Home Buying Gets More High-Tech

Online resources and electronic lender contact makes it easier to buy.

Real Estate Technology

Bigger and better technology has changed most aspects of our financial lives, but none perhaps more so than the process of buying a home. Gone are the days of going to the bank to apply in person and taking time out of your day to deliver every little piece of extra info the mortgage broker needs. Thanks to technology and more secure ways to communicate and correspond online, the process has become faster, easier and more efficient for the buyer.

While that may not be surprising to hear, the ways and extent to which technology has impacted mortgage approval is definitely interesting to see. That’s according to statistics released in a recent survey by Discover Home Loans.

Here are some of the highlights:

  • 36% of homebuyers completed the entire approval process online with no face-to-face visits with the broker or even a phone call.
  • 47% were received mortgage prequalification online, while 54% completed the actual mortgage application online.
  • More than 70% submitted documents electronically – either via email or by using the broker’s website or mobile app.

“It’s great to see that technology is making the home buying process easier for consumers,” confirms Maria Gaitan, Housing and Business Development Manager for Consolidated Credit. “The mortgage approval process can be long and stressful on the buyers, so every new tool or online capability that makes it easier to secure a mortgage is certainly a step in the right direction.”

Of course, the survey also revealed there are more improvements that need to be made:

  • 77% of respondents wanted more secure ways to submit electronic documents.
  • 72% believe online applications need to be easier to use.
  • 52% want 24-hour customer support in case they run into issues at 2AM.

“I think the most important of these issues is the security of submitting electronic documents,” Gaitan stresses. “By its nature, a mortgage application contains everything about your financial life – buyer social security numbers, account numbers, asset details. You don’t want information like this getting into the wrong hands, so security must be paramount to both consumers and lenders.”

Tips for using technology effectively as you buy

The following tips can help you use technology to your advantage as you buy a home without putting your identity or account information at risk:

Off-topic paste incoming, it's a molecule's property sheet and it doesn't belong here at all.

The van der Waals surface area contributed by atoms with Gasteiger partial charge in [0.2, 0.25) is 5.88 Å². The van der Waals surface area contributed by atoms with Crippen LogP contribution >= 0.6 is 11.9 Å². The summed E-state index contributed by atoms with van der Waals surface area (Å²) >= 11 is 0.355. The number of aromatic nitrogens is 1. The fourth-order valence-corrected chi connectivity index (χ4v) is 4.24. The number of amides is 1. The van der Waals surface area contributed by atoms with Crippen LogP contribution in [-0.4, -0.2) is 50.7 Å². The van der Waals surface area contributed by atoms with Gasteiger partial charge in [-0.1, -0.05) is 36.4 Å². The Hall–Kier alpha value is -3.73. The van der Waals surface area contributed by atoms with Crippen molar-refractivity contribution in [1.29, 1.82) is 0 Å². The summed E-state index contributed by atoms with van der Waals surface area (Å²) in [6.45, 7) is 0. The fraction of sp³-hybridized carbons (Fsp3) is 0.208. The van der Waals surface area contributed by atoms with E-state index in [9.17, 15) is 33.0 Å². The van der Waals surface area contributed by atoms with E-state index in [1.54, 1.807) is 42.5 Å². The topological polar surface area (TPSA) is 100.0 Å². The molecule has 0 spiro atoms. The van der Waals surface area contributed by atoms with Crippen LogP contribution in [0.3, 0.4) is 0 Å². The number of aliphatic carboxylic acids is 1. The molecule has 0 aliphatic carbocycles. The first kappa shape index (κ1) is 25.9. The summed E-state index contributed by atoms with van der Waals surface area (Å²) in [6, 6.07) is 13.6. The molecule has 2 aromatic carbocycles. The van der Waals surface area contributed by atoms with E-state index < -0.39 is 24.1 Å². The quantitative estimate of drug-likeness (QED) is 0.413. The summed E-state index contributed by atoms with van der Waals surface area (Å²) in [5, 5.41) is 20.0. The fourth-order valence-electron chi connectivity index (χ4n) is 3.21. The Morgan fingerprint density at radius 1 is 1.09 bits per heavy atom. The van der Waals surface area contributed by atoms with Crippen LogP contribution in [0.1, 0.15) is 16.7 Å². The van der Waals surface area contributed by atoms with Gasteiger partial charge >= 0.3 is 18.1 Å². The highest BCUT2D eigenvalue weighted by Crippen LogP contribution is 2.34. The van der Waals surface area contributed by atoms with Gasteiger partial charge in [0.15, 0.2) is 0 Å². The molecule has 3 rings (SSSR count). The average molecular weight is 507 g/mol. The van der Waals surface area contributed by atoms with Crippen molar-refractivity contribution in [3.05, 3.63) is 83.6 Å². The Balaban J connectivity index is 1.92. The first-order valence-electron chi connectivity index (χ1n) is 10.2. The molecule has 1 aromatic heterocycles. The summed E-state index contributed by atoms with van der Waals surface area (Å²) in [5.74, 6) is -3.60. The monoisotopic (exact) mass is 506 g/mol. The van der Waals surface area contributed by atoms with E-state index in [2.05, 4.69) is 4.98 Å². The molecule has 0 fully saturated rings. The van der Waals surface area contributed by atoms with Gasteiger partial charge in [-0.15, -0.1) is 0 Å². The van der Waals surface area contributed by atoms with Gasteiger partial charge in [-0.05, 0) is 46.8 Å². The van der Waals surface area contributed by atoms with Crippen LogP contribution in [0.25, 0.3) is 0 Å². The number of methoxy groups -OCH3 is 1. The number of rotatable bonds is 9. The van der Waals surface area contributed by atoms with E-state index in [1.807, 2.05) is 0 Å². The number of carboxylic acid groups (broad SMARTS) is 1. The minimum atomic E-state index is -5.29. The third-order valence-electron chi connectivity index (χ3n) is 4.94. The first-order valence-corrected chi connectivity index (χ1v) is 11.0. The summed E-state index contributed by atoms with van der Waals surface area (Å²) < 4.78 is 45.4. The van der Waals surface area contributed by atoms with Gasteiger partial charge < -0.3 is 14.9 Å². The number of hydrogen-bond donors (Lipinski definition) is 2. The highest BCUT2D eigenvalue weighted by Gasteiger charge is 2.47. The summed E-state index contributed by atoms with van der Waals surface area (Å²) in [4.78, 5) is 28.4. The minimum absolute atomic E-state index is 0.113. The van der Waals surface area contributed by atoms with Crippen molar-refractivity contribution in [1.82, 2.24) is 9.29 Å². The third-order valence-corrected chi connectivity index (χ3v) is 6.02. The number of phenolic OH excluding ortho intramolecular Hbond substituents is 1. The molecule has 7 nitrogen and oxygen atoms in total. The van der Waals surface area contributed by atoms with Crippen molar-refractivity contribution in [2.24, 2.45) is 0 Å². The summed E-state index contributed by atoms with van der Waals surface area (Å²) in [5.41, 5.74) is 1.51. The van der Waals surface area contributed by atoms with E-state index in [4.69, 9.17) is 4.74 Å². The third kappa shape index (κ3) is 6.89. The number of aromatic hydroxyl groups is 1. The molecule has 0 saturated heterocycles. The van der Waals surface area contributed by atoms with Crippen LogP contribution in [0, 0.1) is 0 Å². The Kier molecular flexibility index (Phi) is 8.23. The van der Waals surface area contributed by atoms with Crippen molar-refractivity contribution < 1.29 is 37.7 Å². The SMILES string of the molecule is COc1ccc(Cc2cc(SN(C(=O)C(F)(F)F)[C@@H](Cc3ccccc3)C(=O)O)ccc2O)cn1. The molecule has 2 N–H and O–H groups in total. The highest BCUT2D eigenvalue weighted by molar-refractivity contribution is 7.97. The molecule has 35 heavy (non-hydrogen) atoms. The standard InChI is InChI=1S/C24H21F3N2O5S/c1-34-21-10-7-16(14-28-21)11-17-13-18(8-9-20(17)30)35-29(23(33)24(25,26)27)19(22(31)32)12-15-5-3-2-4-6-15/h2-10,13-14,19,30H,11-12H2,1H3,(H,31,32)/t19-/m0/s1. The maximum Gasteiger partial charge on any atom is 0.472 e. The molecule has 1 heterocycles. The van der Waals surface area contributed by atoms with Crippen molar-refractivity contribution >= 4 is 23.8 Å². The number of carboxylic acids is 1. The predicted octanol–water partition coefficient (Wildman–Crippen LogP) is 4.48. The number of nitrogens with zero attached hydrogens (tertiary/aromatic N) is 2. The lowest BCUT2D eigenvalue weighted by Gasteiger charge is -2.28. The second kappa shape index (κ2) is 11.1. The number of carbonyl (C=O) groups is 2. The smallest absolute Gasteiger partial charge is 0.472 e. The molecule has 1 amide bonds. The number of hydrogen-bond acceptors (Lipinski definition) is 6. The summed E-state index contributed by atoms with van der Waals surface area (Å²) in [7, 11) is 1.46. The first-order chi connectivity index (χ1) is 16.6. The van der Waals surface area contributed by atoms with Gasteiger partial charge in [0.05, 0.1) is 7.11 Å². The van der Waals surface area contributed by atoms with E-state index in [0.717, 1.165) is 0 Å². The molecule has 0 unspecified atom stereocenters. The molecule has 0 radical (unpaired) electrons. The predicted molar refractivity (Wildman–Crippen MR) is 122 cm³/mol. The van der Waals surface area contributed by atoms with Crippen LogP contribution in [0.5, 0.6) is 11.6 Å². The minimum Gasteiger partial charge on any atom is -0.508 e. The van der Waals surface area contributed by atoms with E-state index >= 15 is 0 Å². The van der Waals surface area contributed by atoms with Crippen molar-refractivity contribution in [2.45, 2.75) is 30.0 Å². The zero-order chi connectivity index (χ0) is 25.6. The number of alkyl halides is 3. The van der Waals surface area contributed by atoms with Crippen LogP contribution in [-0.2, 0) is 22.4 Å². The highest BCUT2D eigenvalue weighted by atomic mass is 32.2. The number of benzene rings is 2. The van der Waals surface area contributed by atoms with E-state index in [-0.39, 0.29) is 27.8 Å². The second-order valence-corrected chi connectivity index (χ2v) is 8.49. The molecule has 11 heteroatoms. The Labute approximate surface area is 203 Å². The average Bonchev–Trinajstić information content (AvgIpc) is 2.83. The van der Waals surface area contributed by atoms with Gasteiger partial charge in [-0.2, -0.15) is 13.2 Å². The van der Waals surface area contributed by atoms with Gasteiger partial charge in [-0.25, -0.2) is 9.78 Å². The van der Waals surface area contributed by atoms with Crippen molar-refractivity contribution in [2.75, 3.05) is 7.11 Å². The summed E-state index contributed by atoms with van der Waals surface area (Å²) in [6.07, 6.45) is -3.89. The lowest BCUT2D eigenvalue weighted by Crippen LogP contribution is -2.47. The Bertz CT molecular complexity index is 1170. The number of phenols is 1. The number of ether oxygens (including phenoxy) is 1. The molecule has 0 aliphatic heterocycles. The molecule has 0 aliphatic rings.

• Searching for homes online is never a bad thing. Websites like Zillow or Eppraisal help you evaluate prices, narrow your search and find homes that truly match your criteria before you waste a Saturday heading out with your agent to homes that really won’t interest you.
  • Use the web to find agent and lender reviews. A bad real estate agent will ruin any fun you have during the home buying process, and even worse they can make you lose opportunities on homes you want. The wrong lender can make the approval process a nightmare. So head online to research before you choose your support team.
  • Take advantage of calculators. Things like a mortgage calculator or a prequalification calculator can help you narrow down your search and find the right home for your budget. This helps ensure you don’t fall in love with a home that’s entirely out of your price range.
  • Go online to assess things like flood zones. Added insurance such as flood insurance can significantly increase your monthly mortgage costs. If you can’t afford the added burden, use tools available on the FEMA website to help you find a home that won’t be burdened with added insurance.
  • If you need a homebuyer course, online version make it easier. Whether you’re just a first time homebuyer who needs information or you’re taking the course to get your one-year certificate, an online version allows you to complete the course without a hassle on your schedule.
  • Only use secure websites for applications. Online mortgage applications are fine as long as the website is secure. Make sure the web address bar when you get to the online application is green with a small lock symbol. The URL should start with “https” instead of just “http” (the “s” literally stands for secure).
  • Don’t send sensitive information via email. Email is still not the safest method of communication and it can easily be hacked – either on the lender’s end or even on your end. So if need to submit information electronically, it should be done through a secure website. Just ask a prospective lender if they have secure document upload through an FTP or something similar.

For more information about the home buying process, don’t hesitate to call us at 1-800-435-2261 to speak with a HUD-approved housing counselor. We also have resources and guides available for free in the Homebuyer Education section of our website.

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April Lewis-Parks
Director of Education and Public Relations

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